By on April 25, 2014

photo (23)

Last week’s New York Auto Show saw Honda make a robot – and not a car – the centerpiece of its press conference. Even though it had a very important new product to introduce, Honda instead chose to have ASIMO do a song and dance number, and then promptly depart in the middle, due to (an admittedly adorable) case of “stage fright”.

For years, many thought that ASIMO was a foray into the world of robotics for Honda. Japan’s demographic profile means that an unprecedented number of elderly people will populate the country by 2050, with an equal lack of young people to care for them. The need for innovations in elderly care is significant, and humanoid robots like ASIMO were envisioned as a possible solution. Aside from performing necessary tasks, the level of artificial intelligence is high enough that ASIMO can interact with a human –  according to Bloomberg, things like tracking multiple conversations are already part of ASIMO’s capabilities, and engineers are teaching the robot to distinguish between someone passing by, and someone who wants to stop and chat. These technologies might have automotive applications too

“Made of magnesium alloy covered with white plastic resin, Asimo is fitted with eight microphones, 14 power sensors that read the direction and amount of force, sonic-wave sensors that detect obstacles as far as three meters (almost 10 feet) away, and two stereo cameras that can sweep 120 degrees.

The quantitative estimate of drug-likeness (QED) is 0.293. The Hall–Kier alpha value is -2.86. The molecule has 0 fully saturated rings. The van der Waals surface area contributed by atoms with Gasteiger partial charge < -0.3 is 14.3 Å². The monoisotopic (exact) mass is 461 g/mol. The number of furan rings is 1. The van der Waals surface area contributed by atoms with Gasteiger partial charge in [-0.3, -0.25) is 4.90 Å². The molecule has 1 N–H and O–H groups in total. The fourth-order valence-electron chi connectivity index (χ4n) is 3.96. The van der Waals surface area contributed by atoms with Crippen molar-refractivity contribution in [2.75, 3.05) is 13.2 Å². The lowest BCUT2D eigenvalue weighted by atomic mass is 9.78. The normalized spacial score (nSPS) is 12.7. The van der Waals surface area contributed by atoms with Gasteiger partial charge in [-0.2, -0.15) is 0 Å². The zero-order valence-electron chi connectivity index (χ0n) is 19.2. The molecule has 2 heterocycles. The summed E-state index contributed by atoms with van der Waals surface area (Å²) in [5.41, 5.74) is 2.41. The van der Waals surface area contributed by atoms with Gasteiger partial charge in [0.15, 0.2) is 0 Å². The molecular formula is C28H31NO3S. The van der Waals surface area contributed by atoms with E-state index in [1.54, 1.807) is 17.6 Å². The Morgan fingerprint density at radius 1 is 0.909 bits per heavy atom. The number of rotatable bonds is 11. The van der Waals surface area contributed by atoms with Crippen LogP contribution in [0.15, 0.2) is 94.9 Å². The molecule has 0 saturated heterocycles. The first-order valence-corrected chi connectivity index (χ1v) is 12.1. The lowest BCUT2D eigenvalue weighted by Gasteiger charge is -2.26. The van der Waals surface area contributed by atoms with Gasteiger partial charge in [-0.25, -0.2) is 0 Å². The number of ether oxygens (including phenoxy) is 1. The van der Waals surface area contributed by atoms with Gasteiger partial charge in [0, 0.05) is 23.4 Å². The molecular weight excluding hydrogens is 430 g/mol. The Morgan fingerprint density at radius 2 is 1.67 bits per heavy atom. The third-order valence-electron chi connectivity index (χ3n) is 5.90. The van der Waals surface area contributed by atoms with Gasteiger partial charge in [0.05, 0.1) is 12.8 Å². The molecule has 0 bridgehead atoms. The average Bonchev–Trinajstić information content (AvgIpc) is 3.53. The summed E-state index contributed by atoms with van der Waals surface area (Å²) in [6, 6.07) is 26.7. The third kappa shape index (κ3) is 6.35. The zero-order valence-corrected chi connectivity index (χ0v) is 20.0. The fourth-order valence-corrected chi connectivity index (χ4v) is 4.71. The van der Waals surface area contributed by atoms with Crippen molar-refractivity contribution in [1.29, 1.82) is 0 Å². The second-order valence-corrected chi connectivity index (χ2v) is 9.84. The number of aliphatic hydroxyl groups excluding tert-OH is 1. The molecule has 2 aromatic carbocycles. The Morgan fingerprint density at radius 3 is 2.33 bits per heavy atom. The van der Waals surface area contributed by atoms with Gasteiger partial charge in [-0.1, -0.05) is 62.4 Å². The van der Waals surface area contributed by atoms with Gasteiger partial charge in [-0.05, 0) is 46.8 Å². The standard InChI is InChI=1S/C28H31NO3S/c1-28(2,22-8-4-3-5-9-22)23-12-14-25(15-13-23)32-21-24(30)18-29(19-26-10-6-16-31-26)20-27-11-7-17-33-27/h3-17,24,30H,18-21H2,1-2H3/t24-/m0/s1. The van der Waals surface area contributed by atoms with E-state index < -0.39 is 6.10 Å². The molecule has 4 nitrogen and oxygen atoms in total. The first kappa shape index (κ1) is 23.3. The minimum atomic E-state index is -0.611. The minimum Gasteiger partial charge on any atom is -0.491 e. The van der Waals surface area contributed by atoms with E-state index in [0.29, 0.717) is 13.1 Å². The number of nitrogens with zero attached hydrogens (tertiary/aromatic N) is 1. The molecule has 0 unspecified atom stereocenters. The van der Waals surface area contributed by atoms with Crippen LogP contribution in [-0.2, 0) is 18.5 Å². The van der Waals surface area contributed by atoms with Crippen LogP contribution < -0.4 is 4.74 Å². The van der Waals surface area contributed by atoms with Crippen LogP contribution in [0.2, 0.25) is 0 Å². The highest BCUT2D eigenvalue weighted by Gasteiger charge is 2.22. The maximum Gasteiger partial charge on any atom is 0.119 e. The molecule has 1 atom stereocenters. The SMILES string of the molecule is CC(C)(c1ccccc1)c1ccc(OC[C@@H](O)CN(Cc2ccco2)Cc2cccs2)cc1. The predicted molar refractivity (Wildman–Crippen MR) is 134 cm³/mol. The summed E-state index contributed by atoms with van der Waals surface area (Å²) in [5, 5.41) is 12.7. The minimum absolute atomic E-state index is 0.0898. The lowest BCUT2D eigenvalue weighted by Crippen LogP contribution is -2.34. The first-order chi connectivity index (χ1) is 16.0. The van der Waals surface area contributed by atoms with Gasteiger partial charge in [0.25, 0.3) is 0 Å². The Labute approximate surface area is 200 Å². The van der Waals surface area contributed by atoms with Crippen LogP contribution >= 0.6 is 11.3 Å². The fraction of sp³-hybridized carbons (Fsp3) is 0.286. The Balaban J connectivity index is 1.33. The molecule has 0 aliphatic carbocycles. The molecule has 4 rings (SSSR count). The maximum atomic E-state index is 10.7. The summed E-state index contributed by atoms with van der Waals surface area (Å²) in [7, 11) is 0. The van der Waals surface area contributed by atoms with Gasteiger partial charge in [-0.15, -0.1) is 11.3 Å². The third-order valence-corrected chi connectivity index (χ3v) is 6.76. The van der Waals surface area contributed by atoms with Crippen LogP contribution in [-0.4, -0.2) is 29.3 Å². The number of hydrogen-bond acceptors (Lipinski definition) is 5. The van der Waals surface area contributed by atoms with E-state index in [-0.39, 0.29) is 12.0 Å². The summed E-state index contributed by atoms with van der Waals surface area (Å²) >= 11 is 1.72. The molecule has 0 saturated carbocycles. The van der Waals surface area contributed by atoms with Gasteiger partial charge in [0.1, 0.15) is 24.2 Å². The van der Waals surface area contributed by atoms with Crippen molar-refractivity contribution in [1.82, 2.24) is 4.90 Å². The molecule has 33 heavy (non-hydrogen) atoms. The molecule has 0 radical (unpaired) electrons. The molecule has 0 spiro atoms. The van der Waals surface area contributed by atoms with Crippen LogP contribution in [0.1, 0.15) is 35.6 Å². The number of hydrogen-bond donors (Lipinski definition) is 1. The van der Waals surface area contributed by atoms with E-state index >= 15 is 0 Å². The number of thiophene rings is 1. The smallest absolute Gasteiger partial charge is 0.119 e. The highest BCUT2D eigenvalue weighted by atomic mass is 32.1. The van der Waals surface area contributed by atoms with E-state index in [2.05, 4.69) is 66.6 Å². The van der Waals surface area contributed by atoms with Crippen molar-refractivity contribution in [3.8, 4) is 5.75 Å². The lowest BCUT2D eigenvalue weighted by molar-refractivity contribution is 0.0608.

That information is processed by software that lets the robot negotiate obstacles and interpret postures, gestures and faces. Honda researchers are fine-tuning Asimo’s ability to distinguish between a person walking past and one who wants to stop and chat, said Kawagishi.

That’s the sort of judgment capability that can be applied to cars: Asimo’s image-processing technology can recognize whether a pedestrian is leaning forward to cross a street. Artificial intelligence software can judge quickly enough to react, said Yoshiharu Yamamoto, the president of Honda R&D.”

Stereo cameras, like Subaru’s EyeSight, are already in certain production cars, while Honda has experimented with them on autonomous vehicle prototypes. As Bloomberg notes, adapting these capabilities to the higher speeds of automobiles will be a challenge for Honda’s engineers. More interesting is the use of ASIMO’s stability systems (such as self-centering to prevent the robot from falling) on future motorcycles. But that’s a discussion best left for those acquainted with two wheels as well as two legs…